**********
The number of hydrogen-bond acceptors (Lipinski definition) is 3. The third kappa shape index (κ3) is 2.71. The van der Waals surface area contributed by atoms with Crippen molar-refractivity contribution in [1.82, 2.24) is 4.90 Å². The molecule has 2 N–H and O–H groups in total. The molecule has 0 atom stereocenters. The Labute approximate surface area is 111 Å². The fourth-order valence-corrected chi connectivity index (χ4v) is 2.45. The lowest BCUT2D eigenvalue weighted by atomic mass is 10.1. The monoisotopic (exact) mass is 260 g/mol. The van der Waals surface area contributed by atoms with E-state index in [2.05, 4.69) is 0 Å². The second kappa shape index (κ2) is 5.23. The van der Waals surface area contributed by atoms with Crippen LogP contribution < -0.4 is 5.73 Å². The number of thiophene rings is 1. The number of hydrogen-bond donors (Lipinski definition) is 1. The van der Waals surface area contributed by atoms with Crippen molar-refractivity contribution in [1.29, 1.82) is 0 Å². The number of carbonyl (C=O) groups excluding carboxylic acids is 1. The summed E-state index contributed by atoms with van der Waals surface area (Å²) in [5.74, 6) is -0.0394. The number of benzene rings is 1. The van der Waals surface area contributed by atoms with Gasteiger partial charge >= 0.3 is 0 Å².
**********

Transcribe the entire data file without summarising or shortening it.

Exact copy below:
The number of hydrogen-bond acceptors (Lipinski definition) is 3. The third kappa shape index (κ3) is 2.71. The van der Waals surface area contributed by atoms with Crippen molar-refractivity contribution in [1.82, 2.24) is 4.90 Å². The molecule has 2 N–H and O–H groups in total. The molecule has 0 atom stereocenters. The Labute approximate surface area is 111 Å². The fourth-order valence-corrected chi connectivity index (χ4v) is 2.45. The lowest BCUT2D eigenvalue weighted by atomic mass is 10.1. The monoisotopic (exact) mass is 260 g/mol. The van der Waals surface area contributed by atoms with E-state index in [2.05, 4.69) is 0 Å². The second kappa shape index (κ2) is 5.23. The van der Waals surface area contributed by atoms with Crippen LogP contribution < -0.4 is 5.73 Å². The number of thiophene rings is 1. The number of hydrogen-bond donors (Lipinski definition) is 1. The van der Waals surface area contributed by atoms with Crippen molar-refractivity contribution in [1.29, 1.82) is 0 Å². The number of carbonyl (C=O) groups excluding carboxylic acids is 1. The summed E-state index contributed by atoms with van der Waals surface area (Å²) in [5.74, 6) is -0.0394. The number of benzene rings is 1. The van der Waals surface area contributed by atoms with Gasteiger partial charge >= 0.3 is 0 Å².